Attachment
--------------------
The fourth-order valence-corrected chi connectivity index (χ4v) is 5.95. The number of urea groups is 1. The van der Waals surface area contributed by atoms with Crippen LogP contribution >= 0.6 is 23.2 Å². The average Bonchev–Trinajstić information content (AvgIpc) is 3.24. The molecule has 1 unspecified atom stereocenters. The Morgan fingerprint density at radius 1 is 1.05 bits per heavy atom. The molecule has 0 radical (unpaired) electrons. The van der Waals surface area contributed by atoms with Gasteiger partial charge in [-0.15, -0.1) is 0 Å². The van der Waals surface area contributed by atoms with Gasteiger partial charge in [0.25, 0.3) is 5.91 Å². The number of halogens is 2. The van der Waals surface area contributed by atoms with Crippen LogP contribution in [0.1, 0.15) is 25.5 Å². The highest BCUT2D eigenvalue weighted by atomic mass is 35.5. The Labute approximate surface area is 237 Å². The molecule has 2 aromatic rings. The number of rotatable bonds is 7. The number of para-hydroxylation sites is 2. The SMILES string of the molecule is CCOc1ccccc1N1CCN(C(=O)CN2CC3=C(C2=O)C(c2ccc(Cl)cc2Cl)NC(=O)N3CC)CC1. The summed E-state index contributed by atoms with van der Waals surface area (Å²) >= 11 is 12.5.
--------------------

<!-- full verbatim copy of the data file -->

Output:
The fourth-order valence-corrected chi connectivity index (χ4v) is 5.95. The number of urea groups is 1. The van der Waals surface area contributed by atoms with Crippen LogP contribution >= 0.6 is 23.2 Å². The average Bonchev–Trinajstić information content (AvgIpc) is 3.24. The molecule has 1 unspecified atom stereocenters. The Morgan fingerprint density at radius 1 is 1.05 bits per heavy atom. The molecule has 0 radical (unpaired) electrons. The van der Waals surface area contributed by atoms with Gasteiger partial charge in [-0.15, -0.1) is 0 Å². The van der Waals surface area contributed by atoms with Gasteiger partial charge in [0.25, 0.3) is 5.91 Å². The number of halogens is 2. The van der Waals surface area contributed by atoms with Crippen LogP contribution in [0.1, 0.15) is 25.5 Å². The highest BCUT2D eigenvalue weighted by atomic mass is 35.5. The Labute approximate surface area is 237 Å². The molecule has 2 aromatic rings. The number of rotatable bonds is 7. The number of para-hydroxylation sites is 2. The SMILES string of the molecule is CCOc1ccccc1N1CCN(C(=O)CN2CC3=C(C2=O)C(c2ccc(Cl)cc2Cl)NC(=O)N3CC)CC1. The summed E-state index contributed by atoms with van der Waals surface area (Å²) >= 11 is 12.5.